Independent Americana/Folk/Rock guitarist, singer and songwriter from Chicago
Ernie Hendrickson’s new album, Roll On, will be released by LoHi Records on September 24th. Produced by Brian Deck in Chicago with a stellar roster of studio musicians, Roll On features thirteen new songs by the acclaimed American songwriter.
Roll On displays Ernie’s ability to tackle weighty themes with humor and a sharp eye for the details that make his songs humane and compelling. Influenced by everyone from Jerry Garcia and Robert Hunter to Nashville humorist and songwriter Todd Snider, Ernie wrote a set of songs for Roll On that address the commercialization and alienation of American life. One song, “Dystopian Dreams,” makes explicit the looming political and social crises that characterize American life in 2019, but he gives the song an optimistic spin that comes from his new role as father to a young daughter, and as a family man who likes to spend time at home when he’s not on the road doing what musicians do to make a living.
Ernie Hendrickson is, as you will hear when you give Roll On a listen, one of American music’s bright lights. He’s illuminated his way throughout his career, and Roll On shines a light into areas that in other hands would remain shrouded in darkness. He’s grown exponentially since his last album, and Roll On is a testament to what maturity means when it co-exists with the yearning to describe the truth that the best American artists have always sought, in their own ways.
For Ernie Hendrickson, the process of writing and recording his new album, Roll On, has been bound up in the changes he’s gone through as an acclaimed musician who is a perceptive chronicler of life in America, as a husband and father, and as an artist who remains open to the challenges and rewards that living this ever-so-complex American life can bring. What Roll On does so superbly well is bring life-affirming humor, wisdom, and even doubt, to the stories Ernie tells throughout the record’s thirteen songs.
Ernie’s latest songs were written over a period that stretches from the release of his last album, 2013‘s One for the Dreamers, to late 2018, when he began recording Roll On with producer Brian Deck at Narwhal Music Studios in Bucktown, Chicago. Ernie Hendrickson’s journey from recording One for the Dreamers in Nashville–home of country music, Americana, and big dreams–to finishing Roll On on his home turf of Midwest, U.S.A., found him walking a path of self-affirmation and hard work that makes his new music his richest and most universal to date. In classic singer-songwriter fashion, Ernie writes about what he sees and feels, but Roll On is a record that speaks to the human condition in ways that transcend time and place.
Ernie Hendrickson’s new album, Roll On, comming soon on LoHi Records. Produced by Brian Deck in Chicago with a stellar roster of studio musicians, Roll On features thirteen new songs by the acclaimed American songwriter.
Six years after releasing his 2013 Nashville-recorded album One for the Dreamers, Americana singer-songwriter and guitarist Ernie Hendrickson returns to his Chicago home with Roll On, his most mature, observant and musically wide ranging collection.
CHICAGO–It was six years ago that Ernie Hendrickson, who was born in the Wisconsin region known as the Driftless Area and raised in Illinois, released his last album, One for the Dreamers. Hendrickson, who recorded One for the Dreamers in the fabled city of Nashville with producer Chad Cromwell and a cast of musicians that included legendary Willie Nelson harmonica wizard Mickey Raphael and harmony singer Lera Lynn, took away the myriad lessons of Music City, and the record displayed his songwriting savvy, guitar acumen and feel for the American language.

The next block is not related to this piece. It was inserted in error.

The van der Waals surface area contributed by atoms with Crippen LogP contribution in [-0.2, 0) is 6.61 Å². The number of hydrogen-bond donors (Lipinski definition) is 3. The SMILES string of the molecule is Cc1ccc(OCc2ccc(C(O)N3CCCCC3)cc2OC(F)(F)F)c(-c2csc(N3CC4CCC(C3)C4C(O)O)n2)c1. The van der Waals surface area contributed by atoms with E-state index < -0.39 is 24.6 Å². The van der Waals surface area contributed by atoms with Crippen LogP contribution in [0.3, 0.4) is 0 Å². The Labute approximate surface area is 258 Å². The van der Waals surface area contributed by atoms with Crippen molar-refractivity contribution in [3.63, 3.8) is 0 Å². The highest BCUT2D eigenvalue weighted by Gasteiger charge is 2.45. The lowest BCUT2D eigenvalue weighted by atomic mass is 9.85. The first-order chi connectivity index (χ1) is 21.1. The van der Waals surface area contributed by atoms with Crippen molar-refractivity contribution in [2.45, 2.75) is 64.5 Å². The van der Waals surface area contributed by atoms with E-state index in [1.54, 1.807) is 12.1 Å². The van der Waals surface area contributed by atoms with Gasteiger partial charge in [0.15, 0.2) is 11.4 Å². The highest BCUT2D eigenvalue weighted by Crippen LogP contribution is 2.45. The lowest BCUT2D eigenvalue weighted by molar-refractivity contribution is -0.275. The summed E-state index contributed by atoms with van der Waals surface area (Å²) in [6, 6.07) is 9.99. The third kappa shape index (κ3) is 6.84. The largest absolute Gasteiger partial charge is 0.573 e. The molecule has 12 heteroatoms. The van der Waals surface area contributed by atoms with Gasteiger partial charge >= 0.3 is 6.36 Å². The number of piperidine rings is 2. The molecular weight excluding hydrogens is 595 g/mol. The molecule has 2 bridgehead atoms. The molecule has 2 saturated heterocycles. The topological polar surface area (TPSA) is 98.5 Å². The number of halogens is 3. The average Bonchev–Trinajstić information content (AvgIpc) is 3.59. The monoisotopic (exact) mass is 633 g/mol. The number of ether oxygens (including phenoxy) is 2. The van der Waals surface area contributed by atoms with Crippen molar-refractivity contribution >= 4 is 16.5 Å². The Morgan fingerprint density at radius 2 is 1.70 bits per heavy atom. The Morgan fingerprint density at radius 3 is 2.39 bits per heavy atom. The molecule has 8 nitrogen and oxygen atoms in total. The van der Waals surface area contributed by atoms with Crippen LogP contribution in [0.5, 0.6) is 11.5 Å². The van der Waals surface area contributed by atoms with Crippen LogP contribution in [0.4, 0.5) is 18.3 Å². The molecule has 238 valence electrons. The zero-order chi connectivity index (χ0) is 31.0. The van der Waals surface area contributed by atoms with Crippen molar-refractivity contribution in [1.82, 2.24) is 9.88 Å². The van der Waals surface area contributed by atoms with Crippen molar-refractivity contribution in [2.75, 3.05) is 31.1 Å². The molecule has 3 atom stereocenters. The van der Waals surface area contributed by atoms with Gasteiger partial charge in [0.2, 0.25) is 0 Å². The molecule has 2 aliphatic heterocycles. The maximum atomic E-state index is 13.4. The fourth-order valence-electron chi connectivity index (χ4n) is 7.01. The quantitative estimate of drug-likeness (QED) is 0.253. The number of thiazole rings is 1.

Ernie was recently inverviewed by Jeremy D. Bonfiglio, the Sight & Sound Editor at The Herald-Palladium. Ernie talks about his band, new music, fatherhood, inspiration and much more.
Here’s a bit of what they talked about:
A lot has changed for singer-songwriter Ernie Hendrickson.
There’s the addition to his name. The one-time solo artist has been playing under the billing of Ernie Hendrickson & Citizens of Love, a trio led by the Chicago-based multi-instrumentalist that typically includes drummer Devin Ulery and bass player Pete Muschong.
There’s the addition to his family. He and wife, Quinn, have a now 18-month-old daughter, Tansey.
Then there is time. Hendrickson recently turned 40, the age where mind and body welcome you to the joys of mid-life, crises and all.
What hasn’t changed, however, is Hendrickson’s commitment to his craft. Born in Wisconsin and raised in Rockford, Ill., Hendrickson grew up on a deep well of American roots music, which he continues to draw inspiration from.
I recently had the pleasure of talking with Vickie Jurkowski with the Chicago Tribunes Daily Southtown.
Here’s a sample of what we talked about:
It’s no surprise when musicians cover Johnny Cash or Bruce Springsteen. But when Ernie Hendrickson starts singing, there’s an unexpected maturity to his voice.
Not yet 40, the singer/songwriter and multi-instrumentalist from Palos Park is an old soul with a preference for Hank Williams, Bill Monroe and Jerry Garcia over any of today’s indie rock artists. And his modesty belies his albums featuring folks who’ve performed with Willie Nelson, Neil Young, Brad Paisley, Vince Gill
and Stevie Ray Vaughan.
Formative Years: “My brother and I had a band when we were kids. Around age 11 or 12, I had a half-size acoustic guitar with only two strings and I’d write songs with it. We made up our own stuff and performed around the house for our parents and aunts and uncles. I was bummed out to put all six strings on it when I
started guitar lessons on my 13th birthday.”